Today the EPA finally introduced long-delayed regulations requiring natural gas companies to utilize technologies that reduce or eliminate the emission of smog-forming volatile organic compounds (VOCS) from fracking. The rule will be rolled out in two stages – the first of which goes into effect in 60 days, and will require newly fracked or refracked wells to use either flaring or green completion technologies to control their emissions. From January 1, 2015 on, all new fracking ventures will be required to use green completion methods, whereby gases which can have devastating health impacts when released are instead recaptured to be be treated and sold. The rules will also apply to new drilling for oil.

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Gas Flare, Natural Gas, VOC emissions, Hydocarbon emissions, Fracking Environment Photo (cc) sirdle on Flickr

Announcing the introduction of the rule, Gina McCarthy, assistant administrator for the EPA’s Office of Air and Radiation, reinforced that “it is vital that we make full use of natural gas resources without compromising health.” She added that exposure to smog formation (including VOC emissions from fracking) is associated with asthma attacks, increased Emergency Room visits, and premature death.

The rule, implemented under the Clean Air Act, has been delayed four times since September. With regulations not due to come into full effect until 2015, Reuters notes that would mark a delay of “more than two years from an initial proposal the agency made in July.” The 2015 compliance deadline is set, according to the EPA, to ensure that companies have time to manufacture, distribute and train staff on the equipment necessary to use green completion methods. These methods are preferable over flaring techniques. Flaring reduces emissions by 95 percent, and while it reduces toxic VOC emissions, it still causes the release of pollutants into the atmosphere. Green completion prevents the release of VOCs, with no ancillary emissions.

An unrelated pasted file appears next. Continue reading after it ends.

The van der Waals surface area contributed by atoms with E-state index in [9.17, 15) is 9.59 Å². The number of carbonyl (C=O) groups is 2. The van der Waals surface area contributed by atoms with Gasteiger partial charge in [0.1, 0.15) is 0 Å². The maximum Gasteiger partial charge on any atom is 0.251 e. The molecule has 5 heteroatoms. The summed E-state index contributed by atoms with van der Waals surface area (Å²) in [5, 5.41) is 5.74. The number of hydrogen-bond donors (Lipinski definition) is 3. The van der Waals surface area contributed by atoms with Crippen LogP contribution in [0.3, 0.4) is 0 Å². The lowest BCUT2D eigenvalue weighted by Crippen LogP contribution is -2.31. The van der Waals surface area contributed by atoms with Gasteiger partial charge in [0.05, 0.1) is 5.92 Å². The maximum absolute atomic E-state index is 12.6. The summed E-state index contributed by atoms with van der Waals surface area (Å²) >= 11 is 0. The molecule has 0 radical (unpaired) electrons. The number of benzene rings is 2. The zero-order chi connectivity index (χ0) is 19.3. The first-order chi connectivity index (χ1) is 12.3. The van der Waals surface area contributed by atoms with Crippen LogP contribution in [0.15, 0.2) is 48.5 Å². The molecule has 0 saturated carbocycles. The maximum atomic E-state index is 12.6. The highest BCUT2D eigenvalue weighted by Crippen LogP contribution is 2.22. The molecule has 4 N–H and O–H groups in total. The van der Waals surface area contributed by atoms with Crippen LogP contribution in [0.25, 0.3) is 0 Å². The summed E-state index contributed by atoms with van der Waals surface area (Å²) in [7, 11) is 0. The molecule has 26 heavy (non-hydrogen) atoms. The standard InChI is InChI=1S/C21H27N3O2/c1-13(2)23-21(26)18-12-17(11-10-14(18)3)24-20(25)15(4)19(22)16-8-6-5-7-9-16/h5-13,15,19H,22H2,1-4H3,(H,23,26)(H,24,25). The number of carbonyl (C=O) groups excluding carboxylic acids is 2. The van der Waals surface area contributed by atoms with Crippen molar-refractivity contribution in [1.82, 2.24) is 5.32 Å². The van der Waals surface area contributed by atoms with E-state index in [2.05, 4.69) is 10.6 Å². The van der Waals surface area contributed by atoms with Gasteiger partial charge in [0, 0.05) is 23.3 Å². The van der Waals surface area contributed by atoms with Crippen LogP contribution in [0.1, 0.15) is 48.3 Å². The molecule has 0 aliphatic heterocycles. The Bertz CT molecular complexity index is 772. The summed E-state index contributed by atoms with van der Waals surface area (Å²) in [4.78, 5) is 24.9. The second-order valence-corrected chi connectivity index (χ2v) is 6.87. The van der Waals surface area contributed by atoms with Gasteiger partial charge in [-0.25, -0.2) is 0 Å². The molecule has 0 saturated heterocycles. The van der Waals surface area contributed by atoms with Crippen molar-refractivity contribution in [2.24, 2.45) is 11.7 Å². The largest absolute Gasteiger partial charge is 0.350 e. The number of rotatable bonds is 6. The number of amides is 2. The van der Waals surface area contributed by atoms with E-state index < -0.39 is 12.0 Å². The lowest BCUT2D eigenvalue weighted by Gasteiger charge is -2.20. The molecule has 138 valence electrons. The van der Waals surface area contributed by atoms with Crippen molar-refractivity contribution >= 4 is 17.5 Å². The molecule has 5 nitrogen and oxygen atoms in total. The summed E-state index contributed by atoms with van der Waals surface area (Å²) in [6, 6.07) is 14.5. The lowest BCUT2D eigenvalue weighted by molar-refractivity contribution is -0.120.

Natural gas companies will be able to sell the gas captured through the emission reducing technique, so the EPA believes it will be cost-effective while saving the industry $11-19 million each year by 2015, and each year thereafter. It is hoped that this non-regulatory incentive will encourage companies drilling for oil and gas to become early adopters of the technology.

The gas industry has, inevitably, resisted the EPA’s plans to regulate, but many opponents of the gas-sourcing technique are concerned that the rule has taken too long to come into effect, and that it does too little to regulate an industry believed to be polluting water and causing earthquakes.

+ EPA Clean Air Act

Lead Photo (cc) Ruhrfisch via Wikimedia Commons